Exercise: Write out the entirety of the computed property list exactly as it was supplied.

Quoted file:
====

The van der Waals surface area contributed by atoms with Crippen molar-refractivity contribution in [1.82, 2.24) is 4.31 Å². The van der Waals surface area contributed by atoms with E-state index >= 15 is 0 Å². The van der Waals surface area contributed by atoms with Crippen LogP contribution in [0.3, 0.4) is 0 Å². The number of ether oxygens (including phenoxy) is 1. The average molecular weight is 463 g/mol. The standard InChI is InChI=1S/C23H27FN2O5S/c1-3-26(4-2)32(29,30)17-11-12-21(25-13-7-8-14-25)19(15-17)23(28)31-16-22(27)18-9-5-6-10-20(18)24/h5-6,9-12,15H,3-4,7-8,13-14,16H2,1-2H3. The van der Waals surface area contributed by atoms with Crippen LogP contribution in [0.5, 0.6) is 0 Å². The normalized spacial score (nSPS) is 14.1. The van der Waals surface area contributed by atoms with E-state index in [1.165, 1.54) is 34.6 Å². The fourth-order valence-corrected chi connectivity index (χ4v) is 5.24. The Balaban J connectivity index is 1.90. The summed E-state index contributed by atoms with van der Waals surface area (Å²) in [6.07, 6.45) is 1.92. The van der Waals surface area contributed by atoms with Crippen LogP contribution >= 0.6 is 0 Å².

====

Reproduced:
The van der Waals surface area contributed by atoms with Crippen molar-refractivity contribution in [1.82, 2.24) is 4.31 Å². The van der Waals surface area contributed by atoms with E-state index >= 15 is 0 Å². The van der Waals surface area contributed by atoms with Crippen LogP contribution in [0.3, 0.4) is 0 Å². The number of ether oxygens (including phenoxy) is 1. The average molecular weight is 463 g/mol. The standard InChI is InChI=1S/C23H27FN2O5S/c1-3-26(4-2)32(29,30)17-11-12-21(25-13-7-8-14-25)19(15-17)23(28)31-16-22(27)18-9-5-6-10-20(18)24/h5-6,9-12,15H,3-4,7-8,13-14,16H2,1-2H3. The van der Waals surface area contributed by atoms with Crippen LogP contribution in [0.5, 0.6) is 0 Å². The normalized spacial score (nSPS) is 14.1. The van der Waals surface area contributed by atoms with E-state index in [1.165, 1.54) is 34.6 Å². The fourth-order valence-corrected chi connectivity index (χ4v) is 5.24. The Balaban J connectivity index is 1.90. The summed E-state index contributed by atoms with van der Waals surface area (Å²) in [6.07, 6.45) is 1.92. The van der Waals surface area contributed by atoms with Crippen LogP contribution >= 0.6 is 0 Å².